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Mon Dieu! _ Coquilles Saint Jacques From China?

November 7, 1996

CAEN, France (AP) _ What makes a scallop a coquille Saint Jacques? Or, for that matter, when is a sparkling wine Champagne?

Part of the distinction in France is simply the name _ names limited to wine and food from a particular region and guarded jealously by French law for decades.

Now, international free trade pressures are forcing France to whittle away its strict laws on ``appelations controlees″ _ controlled names _ and the howls of protest are running all the way from the Champagne region to fishing towns on the Normandy and Brittany coasts.

In Caen, fishermen like Raphael Leveque are angry that frozen scallops from as far away as Asia can now be marketed as coquilles Saint Jacques, the name once reserved exclusively for the little, mouth-watering scallops that have been their livelihoods for centuries.

While coquilles Saint Jacques have distinct flat shells, the scallops inside look similar to those fished out of other waters, and the fishermen fear most consumers will opt for cheaper imports.

``To pass a Chinese scallop _ full of water and rubbery, that melts away in the pan _ for a coquille Saint Jacques, that’s cheating!″ said Leveque, who harvests shellfish on the trawler Capricorne.

If prices fall by one-third, he said, ``that means half the fleet will go bankrupt.″

About 1,000 fishing boats on the Brittany and Normandy coast depend on the income, and revenues have already plunged in recent years because of falling catches and cheaper imports of other seafood.

Regulated names have long protected French wines, cheeses and other food products by barring similar imported goods using the same name. But as the world’s fourth-largest exporter, France is grudgingly starting to comply with international rules aimed at removing barriers to trade.

The government previously loosened labeling rules for a few other products, although it has held fast against allowing the sale of wines labeled as Champagne or Bordeaux unless they are from those regions. France also has cut agriculture subsidies because of European Union deregulation.

The demand of foreigners for change is increasingly seen as a threat to what has long been a protected French rural life. Fishermen, farmers and cattlemen hurt by increasingly open markets have staged sometimes violent demonstrations in recent years.

The latest change involves a shellfish family known as ``pestinides.″ The Ministry of Agriculture and Fish is now allowing any shellfish in that family, no matter where they are harvested, to be sold in France in frozen or canned form and be called ``coquilles Saint Jacques.″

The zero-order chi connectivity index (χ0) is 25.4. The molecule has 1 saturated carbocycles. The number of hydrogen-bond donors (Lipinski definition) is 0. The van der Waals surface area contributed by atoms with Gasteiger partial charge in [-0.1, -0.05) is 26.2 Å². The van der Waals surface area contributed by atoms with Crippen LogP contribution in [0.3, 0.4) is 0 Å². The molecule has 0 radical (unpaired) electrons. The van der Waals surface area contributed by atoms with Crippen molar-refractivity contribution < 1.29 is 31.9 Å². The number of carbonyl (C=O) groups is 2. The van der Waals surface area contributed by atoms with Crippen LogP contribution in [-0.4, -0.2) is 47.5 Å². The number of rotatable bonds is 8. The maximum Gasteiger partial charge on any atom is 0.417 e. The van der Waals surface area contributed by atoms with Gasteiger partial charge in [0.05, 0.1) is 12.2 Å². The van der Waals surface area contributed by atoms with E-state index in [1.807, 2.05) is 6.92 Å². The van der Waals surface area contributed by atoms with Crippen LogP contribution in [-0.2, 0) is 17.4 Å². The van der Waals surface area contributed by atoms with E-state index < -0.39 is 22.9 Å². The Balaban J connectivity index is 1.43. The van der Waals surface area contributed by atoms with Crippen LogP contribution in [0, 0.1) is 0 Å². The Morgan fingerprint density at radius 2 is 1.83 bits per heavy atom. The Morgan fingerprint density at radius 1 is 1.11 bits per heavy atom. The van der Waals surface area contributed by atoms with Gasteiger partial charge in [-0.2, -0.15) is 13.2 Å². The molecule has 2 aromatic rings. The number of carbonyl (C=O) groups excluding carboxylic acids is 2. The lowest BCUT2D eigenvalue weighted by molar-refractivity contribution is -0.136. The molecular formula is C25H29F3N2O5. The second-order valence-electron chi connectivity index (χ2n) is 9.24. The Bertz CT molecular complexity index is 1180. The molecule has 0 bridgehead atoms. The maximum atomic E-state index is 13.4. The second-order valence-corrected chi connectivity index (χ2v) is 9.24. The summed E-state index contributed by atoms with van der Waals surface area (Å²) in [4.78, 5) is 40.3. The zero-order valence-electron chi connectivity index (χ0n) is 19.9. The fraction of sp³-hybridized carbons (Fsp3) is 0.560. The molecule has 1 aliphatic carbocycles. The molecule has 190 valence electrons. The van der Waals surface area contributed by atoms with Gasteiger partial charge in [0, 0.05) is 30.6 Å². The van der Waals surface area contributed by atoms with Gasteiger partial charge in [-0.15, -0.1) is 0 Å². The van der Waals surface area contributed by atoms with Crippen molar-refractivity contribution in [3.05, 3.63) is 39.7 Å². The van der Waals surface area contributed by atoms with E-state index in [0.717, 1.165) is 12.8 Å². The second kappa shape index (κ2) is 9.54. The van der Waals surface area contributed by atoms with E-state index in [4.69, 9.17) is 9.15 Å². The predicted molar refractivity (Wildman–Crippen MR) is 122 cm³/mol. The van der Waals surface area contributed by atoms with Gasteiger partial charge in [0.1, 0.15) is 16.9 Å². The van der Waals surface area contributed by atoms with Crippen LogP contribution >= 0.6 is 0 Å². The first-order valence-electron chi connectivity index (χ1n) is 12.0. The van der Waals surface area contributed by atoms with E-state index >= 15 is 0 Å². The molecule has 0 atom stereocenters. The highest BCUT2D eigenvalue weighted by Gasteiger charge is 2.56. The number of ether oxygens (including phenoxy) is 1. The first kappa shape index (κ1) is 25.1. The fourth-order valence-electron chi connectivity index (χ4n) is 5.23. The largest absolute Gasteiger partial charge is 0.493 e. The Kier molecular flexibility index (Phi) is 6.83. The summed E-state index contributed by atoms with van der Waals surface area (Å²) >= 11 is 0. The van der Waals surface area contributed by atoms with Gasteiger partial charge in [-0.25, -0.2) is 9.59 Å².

Importers previously could use the name Saint Jacques only if they called their products ``scallops″ rather than ``coquilles.″ As of Oct. 1, the importers must only mention the country of origin and the scientific name of the species on the product labels.

The change did away with a 1993 French law that fell to pressure from other scallop-exporting countries like Canada, Chile and Peru, which took their complaint to the World Trade Organization. France had faced penalties if it didn’t comply.

If the difference between the two kinds of shells is obvious _ the domestic Saint Jacques are flatter _ it’s harder to differentiate the fleshy animal inside.

Consumers can tell the difference by the Latin name: ``pecten maximus″ for the real Saint Jacques and ``placopecten magellanicus″ for the Canadian variety.

Fishermen in Normandy and Brittany fear buyers won’t go to the trouble to check, and the competition will ruin them.

Since more than half of the shells fished from the Saint Brieuc Bay are shucked, ``they’re in direct competition with the imported scallops,″ said Georges Pierron, head of the regional fishermen’s association.

``Expect strong reaction from the fishermen if shell prices collapse,″ he said, alluding to previous outbreaks of violent protests.

The fishermen also fear the Saint Jacques catch could fall again this season. After previous annual catches of up to 15,000 tons, the 1995-96 season is projected to total 9,100 tons, down from 11,900 the previous year.

Combined with plunging prices, that could spell disaster for many French fishermen.

``We risk going under,″ said Leveque.

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